Recognizing the collective: Dr. Janet Smylie appointed to the Royal Society of Canada
Dr. Janet Smylie says she was pleasantly surprised when she learned she had been elected a Fellow of the Royal Society of Canada. “I’d heard that it often takes two tries to be elected,” says Smylie, who is a Professor in the Department of Family and Community Medicine (DFCM) at the University of Toronto and a Métis-Cree physician who has practiced and taught family medicine in urban and rural Indigenous communities for 28 years.
She credits her family, mentors, colleagues and patients for her success. “These types of awards and recognitions are always collective. Yes, I’ve worked very hard, yes, I bring a lot of commitment and passion, but I’ve also been privileged by the trust of thousands of people to provide health care to them and to listen to their stories, to take care of their health information. The heavy lifting was done by my parents and grandparents on both sides of my family,” says Smylie, who holds the Canada Research Chair in Advancing Generative Health Services for Indigenous Populations in Canada.
Fellows are elected to the Royal Society by their peers for outstanding scholarly, scientific and artistic achievement. The appointment recognizes Smylie’s body of work, producing and translating innovative research into tangible benefits for Indigenous communities, as well as her dedication to advancing equity in health services for Indigenous peoples.
Smylie’s focus is on ensuring all First Nations, Inuit, and Métis peoples are represented in health policy and planning; addressing anti-Indigenous racism in health services; and advancing community-rooted innovations in health services for Indigenous populations.
She is the director of Well Living House Action Research Centre for Indigenous Infant, Child, and Family Health and Well-being. “We’re very focused on trying to make health systems better for First Nations, Inuit and Métis populations in Canada. We don’t just think about health systems as mainstream health systems—family practice clinics and hospitals—we think about the health systems that have been inherent in First Nations, Inuit and Métis communities. We try to work with both and sometimes at the interface,” says Smylie, noting the centre’s research is done in full partnership with First Nations, Inuit, and Métis people.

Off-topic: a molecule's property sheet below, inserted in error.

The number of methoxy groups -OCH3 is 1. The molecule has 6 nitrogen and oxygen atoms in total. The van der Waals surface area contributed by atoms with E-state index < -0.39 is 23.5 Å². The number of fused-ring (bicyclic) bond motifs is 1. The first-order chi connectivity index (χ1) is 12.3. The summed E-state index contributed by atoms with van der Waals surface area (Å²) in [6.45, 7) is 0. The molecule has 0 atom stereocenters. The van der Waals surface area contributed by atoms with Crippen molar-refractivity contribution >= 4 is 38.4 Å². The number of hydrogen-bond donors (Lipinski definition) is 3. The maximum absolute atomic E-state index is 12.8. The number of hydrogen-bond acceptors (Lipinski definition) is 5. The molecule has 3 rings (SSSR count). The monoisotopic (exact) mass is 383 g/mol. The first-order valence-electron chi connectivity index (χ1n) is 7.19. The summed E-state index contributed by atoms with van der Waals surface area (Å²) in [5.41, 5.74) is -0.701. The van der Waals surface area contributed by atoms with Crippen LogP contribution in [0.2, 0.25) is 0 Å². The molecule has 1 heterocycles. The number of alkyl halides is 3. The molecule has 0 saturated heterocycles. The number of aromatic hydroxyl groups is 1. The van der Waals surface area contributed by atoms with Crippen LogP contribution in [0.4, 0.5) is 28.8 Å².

One example of this work is the Reconciling Relationships study, a pilot randomized controlled trial examining the effectiveness of Indigenous cultural safety training undertaken by health care professionals. “We sent in unidentified Indigenous actors who acted as standardized patients and we were able to show that people who had taken evidence-based cultural safety training were four to seven times more likely to be recommended by the standardized patients compared to people that had no training,” says Smylie.
While the bulk of her time is spent on research and policy work, Smylie says working with patients is critical—“it keeps me grounded in what’s happening in Indigenous communities,” she says. The care she’s provided to individuals and families is among her proudest achievements. “When you’ve been in family practice this long, running into people that tell you that you made a difference in their lives—and of course there’s always room for improvement and it’s an imperfect system—but patients have told me I was the one person in their lives that listened to them. I’m proud of that,” she says.
Smylie is grateful for the honour, yet she says she has a complex relationship with organizations linked to colonial policies and experiences. Noting there are few Indigenous people in the Royal Society of Canada, Smylie says representation is important and reflects on opportunities for this to have a positive impact on Indigenous communities. “What is my relationship with things royal and how can that be something that would be good for Indigenous peoples in the broader Canadian society? In the end it can be good because we get to be in a group of esteemed colleagues who are committed to doing something good with that; we can advance our thinking and practice.”